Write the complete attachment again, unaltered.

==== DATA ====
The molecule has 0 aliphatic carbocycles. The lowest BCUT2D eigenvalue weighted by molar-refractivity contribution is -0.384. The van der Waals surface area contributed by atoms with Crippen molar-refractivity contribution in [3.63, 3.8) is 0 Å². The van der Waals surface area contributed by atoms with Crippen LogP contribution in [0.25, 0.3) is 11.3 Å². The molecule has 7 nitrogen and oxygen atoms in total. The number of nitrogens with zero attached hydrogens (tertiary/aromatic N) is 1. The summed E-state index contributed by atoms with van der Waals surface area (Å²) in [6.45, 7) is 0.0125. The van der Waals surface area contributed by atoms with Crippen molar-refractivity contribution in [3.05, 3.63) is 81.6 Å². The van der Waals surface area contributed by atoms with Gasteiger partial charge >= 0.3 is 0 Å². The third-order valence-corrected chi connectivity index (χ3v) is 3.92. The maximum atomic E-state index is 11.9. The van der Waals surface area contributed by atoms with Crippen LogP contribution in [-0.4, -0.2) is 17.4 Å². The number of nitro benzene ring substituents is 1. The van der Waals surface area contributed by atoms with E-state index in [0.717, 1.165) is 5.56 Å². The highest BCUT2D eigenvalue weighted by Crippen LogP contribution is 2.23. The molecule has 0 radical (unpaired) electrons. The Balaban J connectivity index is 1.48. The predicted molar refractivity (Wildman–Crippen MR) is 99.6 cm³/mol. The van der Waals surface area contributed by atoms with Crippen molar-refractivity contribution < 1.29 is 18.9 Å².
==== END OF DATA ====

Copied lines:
The molecule has 0 aliphatic carbocycles. The lowest BCUT2D eigenvalue weighted by molar-refractivity contribution is -0.384. The van der Waals surface area contributed by atoms with Crippen molar-refractivity contribution in [3.63, 3.8) is 0 Å². The van der Waals surface area contributed by atoms with Crippen LogP contribution in [0.25, 0.3) is 11.3 Å². The molecule has 7 nitrogen and oxygen atoms in total. The number of nitrogens with zero attached hydrogens (tertiary/aromatic N) is 1. The summed E-state index contributed by atoms with van der Waals surface area (Å²) in [6.45, 7) is 0.0125. The van der Waals surface area contributed by atoms with Crippen molar-refractivity contribution in [3.05, 3.63) is 81.6 Å². The van der Waals surface area contributed by atoms with Gasteiger partial charge >= 0.3 is 0 Å². The third-order valence-corrected chi connectivity index (χ3v) is 3.92. The maximum atomic E-state index is 11.9. The van der Waals surface area contributed by atoms with Crippen LogP contribution in [-0.4, -0.2) is 17.4 Å². The number of nitro benzene ring substituents is 1. The van der Waals surface area contributed by atoms with E-state index in [0.717, 1.165) is 5.56 Å². The highest BCUT2D eigenvalue weighted by Crippen LogP contribution is 2.23. The molecule has 0 radical (unpaired) electrons. The Balaban J connectivity index is 1.48. The predicted molar refractivity (Wildman–Crippen MR) is 99.6 cm³/mol. The van der Waals surface area contributed by atoms with Crippen molar-refractivity contribution < 1.29 is 18.9 Å².